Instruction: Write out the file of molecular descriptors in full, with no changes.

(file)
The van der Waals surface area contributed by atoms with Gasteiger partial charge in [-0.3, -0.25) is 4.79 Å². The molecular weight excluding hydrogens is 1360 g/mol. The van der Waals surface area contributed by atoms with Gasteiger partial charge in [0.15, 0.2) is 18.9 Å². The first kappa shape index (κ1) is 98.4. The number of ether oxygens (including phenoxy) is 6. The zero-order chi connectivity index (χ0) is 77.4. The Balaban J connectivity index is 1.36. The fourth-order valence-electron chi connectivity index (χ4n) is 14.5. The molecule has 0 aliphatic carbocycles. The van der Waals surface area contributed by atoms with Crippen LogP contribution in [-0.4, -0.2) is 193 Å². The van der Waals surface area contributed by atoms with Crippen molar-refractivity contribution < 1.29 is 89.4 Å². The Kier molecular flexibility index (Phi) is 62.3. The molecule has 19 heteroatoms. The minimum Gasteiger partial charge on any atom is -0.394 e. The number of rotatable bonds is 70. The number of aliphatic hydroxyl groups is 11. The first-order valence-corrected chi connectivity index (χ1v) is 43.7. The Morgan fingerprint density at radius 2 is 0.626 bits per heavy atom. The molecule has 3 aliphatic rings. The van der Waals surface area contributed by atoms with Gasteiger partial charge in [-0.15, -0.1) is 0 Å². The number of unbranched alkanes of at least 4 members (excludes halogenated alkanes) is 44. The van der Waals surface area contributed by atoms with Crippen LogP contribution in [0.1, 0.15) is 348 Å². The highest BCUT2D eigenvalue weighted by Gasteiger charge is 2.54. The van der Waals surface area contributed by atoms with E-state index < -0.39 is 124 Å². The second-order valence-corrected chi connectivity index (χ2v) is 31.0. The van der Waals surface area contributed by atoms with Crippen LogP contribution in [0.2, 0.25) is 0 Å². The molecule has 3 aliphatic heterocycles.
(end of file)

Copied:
The van der Waals surface area contributed by atoms with Gasteiger partial charge in [-0.3, -0.25) is 4.79 Å². The molecular weight excluding hydrogens is 1360 g/mol. The van der Waals surface area contributed by atoms with Gasteiger partial charge in [0.15, 0.2) is 18.9 Å². The first kappa shape index (κ1) is 98.4. The number of ether oxygens (including phenoxy) is 6. The zero-order chi connectivity index (χ0) is 77.4. The Balaban J connectivity index is 1.36. The fourth-order valence-electron chi connectivity index (χ4n) is 14.5. The molecule has 0 aliphatic carbocycles. The van der Waals surface area contributed by atoms with Crippen LogP contribution in [-0.4, -0.2) is 193 Å². The van der Waals surface area contributed by atoms with Crippen molar-refractivity contribution < 1.29 is 89.4 Å². The Kier molecular flexibility index (Phi) is 62.3. The molecule has 19 heteroatoms. The minimum Gasteiger partial charge on any atom is -0.394 e. The number of rotatable bonds is 70. The number of aliphatic hydroxyl groups is 11. The first-order valence-corrected chi connectivity index (χ1v) is 43.7. The Morgan fingerprint density at radius 2 is 0.626 bits per heavy atom. The molecule has 3 aliphatic rings. The van der Waals surface area contributed by atoms with Gasteiger partial charge in [-0.15, -0.1) is 0 Å². The number of unbranched alkanes of at least 4 members (excludes halogenated alkanes) is 44. The van der Waals surface area contributed by atoms with Crippen LogP contribution in [0.1, 0.15) is 348 Å². The highest BCUT2D eigenvalue weighted by Gasteiger charge is 2.54. The van der Waals surface area contributed by atoms with E-state index < -0.39 is 124 Å². The second-order valence-corrected chi connectivity index (χ2v) is 31.0. The van der Waals surface area contributed by atoms with Crippen LogP contribution in [0.2, 0.25) is 0 Å². The molecule has 3 aliphatic heterocycles.